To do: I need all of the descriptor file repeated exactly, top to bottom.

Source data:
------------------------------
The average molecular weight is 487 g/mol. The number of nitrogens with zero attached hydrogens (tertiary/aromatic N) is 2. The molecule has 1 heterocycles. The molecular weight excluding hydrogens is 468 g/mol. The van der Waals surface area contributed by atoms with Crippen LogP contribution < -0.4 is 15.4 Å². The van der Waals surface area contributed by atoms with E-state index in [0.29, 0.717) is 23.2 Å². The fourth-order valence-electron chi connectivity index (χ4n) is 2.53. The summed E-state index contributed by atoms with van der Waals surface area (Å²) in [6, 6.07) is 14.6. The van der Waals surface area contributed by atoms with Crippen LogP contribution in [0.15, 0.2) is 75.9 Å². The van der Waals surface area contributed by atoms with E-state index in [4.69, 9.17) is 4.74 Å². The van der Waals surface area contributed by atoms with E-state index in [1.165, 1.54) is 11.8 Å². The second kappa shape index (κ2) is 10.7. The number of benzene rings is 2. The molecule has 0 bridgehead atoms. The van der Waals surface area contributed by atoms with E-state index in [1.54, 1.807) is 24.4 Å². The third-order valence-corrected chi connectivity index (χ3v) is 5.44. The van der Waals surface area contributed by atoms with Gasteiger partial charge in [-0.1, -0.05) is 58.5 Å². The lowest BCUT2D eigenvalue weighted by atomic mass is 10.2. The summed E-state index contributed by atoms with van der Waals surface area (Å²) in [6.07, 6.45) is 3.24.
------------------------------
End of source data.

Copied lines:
The average molecular weight is 487 g/mol. The number of nitrogens with zero attached hydrogens (tertiary/aromatic N) is 2. The molecule has 1 heterocycles. The molecular weight excluding hydrogens is 468 g/mol. The van der Waals surface area contributed by atoms with Crippen LogP contribution < -0.4 is 15.4 Å². The van der Waals surface area contributed by atoms with E-state index in [0.29, 0.717) is 23.2 Å². The fourth-order valence-electron chi connectivity index (χ4n) is 2.53. The summed E-state index contributed by atoms with van der Waals surface area (Å²) in [6, 6.07) is 14.6. The van der Waals surface area contributed by atoms with Crippen LogP contribution in [0.15, 0.2) is 75.9 Å². The van der Waals surface area contributed by atoms with E-state index in [4.69, 9.17) is 4.74 Å². The van der Waals surface area contributed by atoms with E-state index in [1.165, 1.54) is 11.8 Å². The second kappa shape index (κ2) is 10.7. The number of benzene rings is 2. The molecule has 0 bridgehead atoms. The van der Waals surface area contributed by atoms with E-state index in [1.54, 1.807) is 24.4 Å². The third-order valence-corrected chi connectivity index (χ3v) is 5.44. The van der Waals surface area contributed by atoms with Gasteiger partial charge in [-0.1, -0.05) is 58.5 Å². The lowest BCUT2D eigenvalue weighted by atomic mass is 10.2. The summed E-state index contributed by atoms with van der Waals surface area (Å²) in [6.07, 6.45) is 3.24.